When the form is submitted - either by hitting Enter or clicking on the Submit button - the (the 'value' of the field called 'input' belonging to the form). In a real-life situation you will most likely have more fields to check, and more complicated conditions, but the principle remains the same.Other form values are available using a similar syntax, although this becomes more complicated if you're using SELECT lists, checkboxes or radio buttons (see below for examples). All you need to do is extend the command is encountered, execution of the function is halted.In other words if the first condition fails, the second condition will not be tested and so forth.Only when all conditions have been satisfied do we reach the command, in which case the form will be submitted.You can then adapt this form to your own requirements.Let's build a simple form with a validation script.
Also we have included two checklists, respectively labeled as sex and language.
There are two main methods for validating forms: (usually done using Java Script).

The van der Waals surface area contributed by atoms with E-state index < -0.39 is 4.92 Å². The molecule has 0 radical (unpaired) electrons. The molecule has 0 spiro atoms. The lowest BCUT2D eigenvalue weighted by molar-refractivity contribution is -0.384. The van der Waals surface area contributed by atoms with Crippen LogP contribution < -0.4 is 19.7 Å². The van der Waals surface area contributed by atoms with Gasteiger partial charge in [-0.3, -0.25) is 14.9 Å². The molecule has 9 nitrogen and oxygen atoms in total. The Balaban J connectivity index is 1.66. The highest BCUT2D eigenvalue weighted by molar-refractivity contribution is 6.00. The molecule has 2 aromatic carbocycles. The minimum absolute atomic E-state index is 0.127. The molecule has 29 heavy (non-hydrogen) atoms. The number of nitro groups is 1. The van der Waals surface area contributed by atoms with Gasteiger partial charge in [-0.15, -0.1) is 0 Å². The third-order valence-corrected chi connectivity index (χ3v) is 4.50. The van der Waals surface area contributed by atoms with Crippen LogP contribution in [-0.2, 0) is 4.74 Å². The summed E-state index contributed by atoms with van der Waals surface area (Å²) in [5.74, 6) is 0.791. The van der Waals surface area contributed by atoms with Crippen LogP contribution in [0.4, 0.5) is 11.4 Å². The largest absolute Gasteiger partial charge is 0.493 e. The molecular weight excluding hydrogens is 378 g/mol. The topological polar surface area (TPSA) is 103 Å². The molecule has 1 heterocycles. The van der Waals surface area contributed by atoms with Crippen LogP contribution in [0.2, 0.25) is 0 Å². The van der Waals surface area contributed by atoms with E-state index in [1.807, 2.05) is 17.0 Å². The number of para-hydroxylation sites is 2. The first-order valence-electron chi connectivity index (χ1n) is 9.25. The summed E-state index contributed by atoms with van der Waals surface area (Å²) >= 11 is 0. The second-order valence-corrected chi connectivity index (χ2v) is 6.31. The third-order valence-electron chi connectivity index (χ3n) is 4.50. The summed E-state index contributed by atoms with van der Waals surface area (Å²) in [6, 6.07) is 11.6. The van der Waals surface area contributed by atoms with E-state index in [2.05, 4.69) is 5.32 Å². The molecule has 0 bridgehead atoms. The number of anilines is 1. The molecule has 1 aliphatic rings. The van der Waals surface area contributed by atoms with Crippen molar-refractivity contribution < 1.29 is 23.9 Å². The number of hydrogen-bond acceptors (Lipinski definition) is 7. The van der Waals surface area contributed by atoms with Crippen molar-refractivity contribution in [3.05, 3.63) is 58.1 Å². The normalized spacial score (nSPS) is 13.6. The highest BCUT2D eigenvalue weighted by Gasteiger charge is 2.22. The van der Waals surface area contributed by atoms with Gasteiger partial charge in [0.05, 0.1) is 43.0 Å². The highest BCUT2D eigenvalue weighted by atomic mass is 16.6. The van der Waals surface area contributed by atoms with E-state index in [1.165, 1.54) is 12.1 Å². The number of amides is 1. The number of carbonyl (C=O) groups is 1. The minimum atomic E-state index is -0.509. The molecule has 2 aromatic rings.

Server-side validation is more secure but often more tricky to code, whereas client-side (Java Script) validation is easier to do and quicker too (the browser doesn't have to connect to the server to validate the form, so the user finds out instantly if they've missed out that required field! In this tutorial we'll build a simple form with client-side Java Script validation.
Form validation is the process of checking that a form has been filled in correctly before it is processed.
For example, if your form has a box for the user to type their email address, you might want your form handler to check that they've filled in their address before you deal with the rest of the form.